Priming the Pipeline

Four elements of successful succession planning.

In its “Putting the Success in Succession” Report, PwC U.S. examines how workforce challenges are having a ripple effect on corporate succession planning. These include declining retention rates, an inability to consistently identify and develop pivotal talent, disconnected processes throughout organizations, and a lack of reliable talent data. “While most organizations conduct succession planning, too often it doesn’t get the full attention of the leadership team until a crisis forces it on the agenda,” notes Sayed Sadjady, partner in PwC’s People & Change practice.

PwC identifies the four elements of successful succession planning as:

1. Strategic alignment. High-performing organizations are four times more likely than others to explicitly align succession plans with a business strategy. Organizations should identify roles that are critical for the short- and long-term future and use executive leadership team consensus meetings to review employee talents and strengths and to plan developmental experiences that match candidates with the company’s overall strategy. Conversational coaching dialogue that includes both formal and informal elements also has been shown to drive employee performance.

2. Integration. Succession planning processes work optimally when they are integrated with key talent processes, including recruitment, performance, management, leadership development, and strategic workforce planning. At a high level, leading organizations have two critical integration points that differentiate them from the competition:

  • Goals for company succession that are tied to overall business strategy and drive talent management activities.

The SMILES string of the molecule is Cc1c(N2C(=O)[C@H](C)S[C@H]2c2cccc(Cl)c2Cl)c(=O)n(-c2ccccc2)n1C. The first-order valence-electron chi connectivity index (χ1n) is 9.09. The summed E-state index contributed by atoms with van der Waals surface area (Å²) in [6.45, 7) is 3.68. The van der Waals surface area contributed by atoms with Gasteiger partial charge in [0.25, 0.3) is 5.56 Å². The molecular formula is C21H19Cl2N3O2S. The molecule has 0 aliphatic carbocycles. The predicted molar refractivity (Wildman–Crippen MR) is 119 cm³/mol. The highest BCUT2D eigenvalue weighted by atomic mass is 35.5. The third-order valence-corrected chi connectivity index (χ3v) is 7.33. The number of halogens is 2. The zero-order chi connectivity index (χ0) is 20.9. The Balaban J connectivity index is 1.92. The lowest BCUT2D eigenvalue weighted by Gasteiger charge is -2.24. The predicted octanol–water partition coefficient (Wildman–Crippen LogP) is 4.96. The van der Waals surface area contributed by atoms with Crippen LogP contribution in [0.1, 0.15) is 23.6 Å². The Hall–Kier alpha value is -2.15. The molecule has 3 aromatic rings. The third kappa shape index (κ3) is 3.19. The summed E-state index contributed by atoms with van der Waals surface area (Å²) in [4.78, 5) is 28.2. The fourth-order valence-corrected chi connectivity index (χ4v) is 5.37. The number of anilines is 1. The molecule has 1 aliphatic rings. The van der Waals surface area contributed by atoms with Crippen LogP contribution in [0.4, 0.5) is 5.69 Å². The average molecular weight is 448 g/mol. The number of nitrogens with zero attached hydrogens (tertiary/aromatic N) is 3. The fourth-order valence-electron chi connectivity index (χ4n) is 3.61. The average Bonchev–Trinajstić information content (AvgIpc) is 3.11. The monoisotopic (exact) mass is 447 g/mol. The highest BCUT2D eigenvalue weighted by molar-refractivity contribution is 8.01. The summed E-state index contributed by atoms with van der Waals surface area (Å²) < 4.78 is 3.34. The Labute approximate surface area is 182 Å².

• Existing talent management processes that are aligned directly to the succession plan.

3. Technology and automation. Effective succession programs use integrated technology that spans the entire organization to assess performance, readiness, and potential. Significant to these efforts is a competency model that establishes a common language across all talent processes.

4. Data-driven approach. Leading companies apply strong data metrics when planning for executive succession. With these processes, organizations can define and apply clear criteria to assess potential performance—such as assessment of critical thinking or business acumen—and then use this quantifiable data and metrics to supplement gut instincts.

Lorri Freifeld
Lorri Freifeld is the editor/publisher of Training magazine. She writes on a number of topics, including talent management, training technology, and leadership development. She spearheads two awards programs: the Training APEX Awards and Emerging Training Leaders. A writer/editor for the last 30 years, she has held editing positions at a variety of publications and holds a Master’s degree in journalism from New York University.